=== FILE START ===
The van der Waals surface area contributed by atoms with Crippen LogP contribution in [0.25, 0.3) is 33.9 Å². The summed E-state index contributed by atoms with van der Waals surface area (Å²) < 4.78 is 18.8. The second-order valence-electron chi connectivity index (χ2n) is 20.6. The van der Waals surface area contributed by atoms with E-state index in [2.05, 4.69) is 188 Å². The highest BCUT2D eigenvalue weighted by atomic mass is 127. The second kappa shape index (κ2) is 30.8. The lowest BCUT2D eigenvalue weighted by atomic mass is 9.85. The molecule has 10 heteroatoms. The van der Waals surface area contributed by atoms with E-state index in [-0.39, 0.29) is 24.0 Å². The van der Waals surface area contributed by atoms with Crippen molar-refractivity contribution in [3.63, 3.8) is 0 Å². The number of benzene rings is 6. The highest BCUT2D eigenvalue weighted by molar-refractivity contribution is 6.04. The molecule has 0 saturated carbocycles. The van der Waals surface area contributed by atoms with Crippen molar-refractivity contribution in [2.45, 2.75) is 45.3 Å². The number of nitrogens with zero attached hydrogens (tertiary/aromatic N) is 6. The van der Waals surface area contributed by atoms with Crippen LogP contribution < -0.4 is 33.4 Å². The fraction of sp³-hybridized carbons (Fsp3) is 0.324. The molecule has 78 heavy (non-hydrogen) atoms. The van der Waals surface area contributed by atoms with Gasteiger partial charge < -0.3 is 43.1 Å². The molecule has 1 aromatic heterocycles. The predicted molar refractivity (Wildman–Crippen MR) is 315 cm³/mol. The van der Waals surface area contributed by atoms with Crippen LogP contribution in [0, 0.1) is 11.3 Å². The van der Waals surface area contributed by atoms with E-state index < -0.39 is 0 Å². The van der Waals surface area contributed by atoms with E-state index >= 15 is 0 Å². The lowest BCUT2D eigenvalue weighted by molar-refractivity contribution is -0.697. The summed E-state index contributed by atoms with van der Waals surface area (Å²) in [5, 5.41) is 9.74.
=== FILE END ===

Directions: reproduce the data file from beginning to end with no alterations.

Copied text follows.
The van der Waals surface area contributed by atoms with Crippen LogP contribution in [0.25, 0.3) is 33.9 Å². The summed E-state index contributed by atoms with van der Waals surface area (Å²) < 4.78 is 18.8. The second-order valence-electron chi connectivity index (χ2n) is 20.6. The van der Waals surface area contributed by atoms with E-state index in [2.05, 4.69) is 188 Å². The highest BCUT2D eigenvalue weighted by atomic mass is 127. The second kappa shape index (κ2) is 30.8. The lowest BCUT2D eigenvalue weighted by atomic mass is 9.85. The molecule has 10 heteroatoms. The van der Waals surface area contributed by atoms with E-state index in [-0.39, 0.29) is 24.0 Å². The van der Waals surface area contributed by atoms with Crippen molar-refractivity contribution in [3.63, 3.8) is 0 Å². The number of benzene rings is 6. The highest BCUT2D eigenvalue weighted by molar-refractivity contribution is 6.04. The molecule has 0 saturated carbocycles. The van der Waals surface area contributed by atoms with Crippen molar-refractivity contribution in [2.45, 2.75) is 45.3 Å². The number of nitrogens with zero attached hydrogens (tertiary/aromatic N) is 6. The van der Waals surface area contributed by atoms with Crippen LogP contribution < -0.4 is 33.4 Å². The fraction of sp³-hybridized carbons (Fsp3) is 0.324. The molecule has 78 heavy (non-hydrogen) atoms. The van der Waals surface area contributed by atoms with Gasteiger partial charge < -0.3 is 43.1 Å². The molecule has 1 aromatic heterocycles. The predicted molar refractivity (Wildman–Crippen MR) is 315 cm³/mol. The van der Waals surface area contributed by atoms with Crippen LogP contribution in [0, 0.1) is 11.3 Å². The van der Waals surface area contributed by atoms with E-state index < -0.39 is 0 Å². The van der Waals surface area contributed by atoms with E-state index >= 15 is 0 Å². The lowest BCUT2D eigenvalue weighted by molar-refractivity contribution is -0.697. The summed E-state index contributed by atoms with van der Waals surface area (Å²) in [5, 5.41) is 9.74.